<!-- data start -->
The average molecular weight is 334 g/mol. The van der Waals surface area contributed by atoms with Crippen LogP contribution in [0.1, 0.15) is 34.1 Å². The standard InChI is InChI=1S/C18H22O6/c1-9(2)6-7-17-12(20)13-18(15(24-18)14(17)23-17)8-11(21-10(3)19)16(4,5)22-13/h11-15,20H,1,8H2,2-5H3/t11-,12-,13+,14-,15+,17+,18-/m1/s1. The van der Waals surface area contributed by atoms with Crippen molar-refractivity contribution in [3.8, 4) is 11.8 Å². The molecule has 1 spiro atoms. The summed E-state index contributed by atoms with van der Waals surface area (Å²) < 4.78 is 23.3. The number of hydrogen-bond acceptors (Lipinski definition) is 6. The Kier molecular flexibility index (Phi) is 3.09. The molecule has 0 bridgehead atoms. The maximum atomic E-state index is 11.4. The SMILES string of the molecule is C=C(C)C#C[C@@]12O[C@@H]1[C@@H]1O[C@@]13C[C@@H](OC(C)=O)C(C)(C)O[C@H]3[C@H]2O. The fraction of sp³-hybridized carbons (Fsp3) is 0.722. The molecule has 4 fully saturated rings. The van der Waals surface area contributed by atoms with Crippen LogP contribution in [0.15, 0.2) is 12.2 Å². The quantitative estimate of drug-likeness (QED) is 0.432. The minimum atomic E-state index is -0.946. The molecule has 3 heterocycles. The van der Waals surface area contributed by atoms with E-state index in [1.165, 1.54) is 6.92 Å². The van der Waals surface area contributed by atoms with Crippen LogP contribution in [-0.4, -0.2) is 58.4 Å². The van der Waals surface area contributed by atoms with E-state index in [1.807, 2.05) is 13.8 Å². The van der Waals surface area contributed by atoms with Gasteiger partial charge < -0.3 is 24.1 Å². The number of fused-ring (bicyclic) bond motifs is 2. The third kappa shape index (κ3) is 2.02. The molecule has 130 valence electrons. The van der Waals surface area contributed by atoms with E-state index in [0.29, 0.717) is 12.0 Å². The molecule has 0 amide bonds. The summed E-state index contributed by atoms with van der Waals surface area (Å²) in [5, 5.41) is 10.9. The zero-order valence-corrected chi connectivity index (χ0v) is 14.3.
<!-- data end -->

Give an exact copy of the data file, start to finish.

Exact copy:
The average molecular weight is 334 g/mol. The van der Waals surface area contributed by atoms with Crippen LogP contribution in [0.1, 0.15) is 34.1 Å². The standard InChI is InChI=1S/C18H22O6/c1-9(2)6-7-17-12(20)13-18(15(24-18)14(17)23-17)8-11(21-10(3)19)16(4,5)22-13/h11-15,20H,1,8H2,2-5H3/t11-,12-,13+,14-,15+,17+,18-/m1/s1. The van der Waals surface area contributed by atoms with Crippen molar-refractivity contribution in [3.8, 4) is 11.8 Å². The molecule has 1 spiro atoms. The summed E-state index contributed by atoms with van der Waals surface area (Å²) < 4.78 is 23.3. The number of hydrogen-bond acceptors (Lipinski definition) is 6. The Kier molecular flexibility index (Phi) is 3.09. The molecule has 0 bridgehead atoms. The maximum atomic E-state index is 11.4. The SMILES string of the molecule is C=C(C)C#C[C@@]12O[C@@H]1[C@@H]1O[C@@]13C[C@@H](OC(C)=O)C(C)(C)O[C@H]3[C@H]2O. The fraction of sp³-hybridized carbons (Fsp3) is 0.722. The molecule has 4 fully saturated rings. The van der Waals surface area contributed by atoms with Crippen LogP contribution in [0.15, 0.2) is 12.2 Å². The quantitative estimate of drug-likeness (QED) is 0.432. The minimum atomic E-state index is -0.946. The molecule has 3 heterocycles. The van der Waals surface area contributed by atoms with E-state index in [1.165, 1.54) is 6.92 Å². The van der Waals surface area contributed by atoms with Crippen LogP contribution in [-0.4, -0.2) is 58.4 Å². The van der Waals surface area contributed by atoms with E-state index in [1.807, 2.05) is 13.8 Å². The van der Waals surface area contributed by atoms with Gasteiger partial charge < -0.3 is 24.1 Å². The number of fused-ring (bicyclic) bond motifs is 2. The third kappa shape index (κ3) is 2.02. The molecule has 130 valence electrons. The van der Waals surface area contributed by atoms with E-state index in [0.29, 0.717) is 12.0 Å². The molecule has 0 amide bonds. The summed E-state index contributed by atoms with van der Waals surface area (Å²) in [5, 5.41) is 10.9. The zero-order valence-corrected chi connectivity index (χ0v) is 14.3.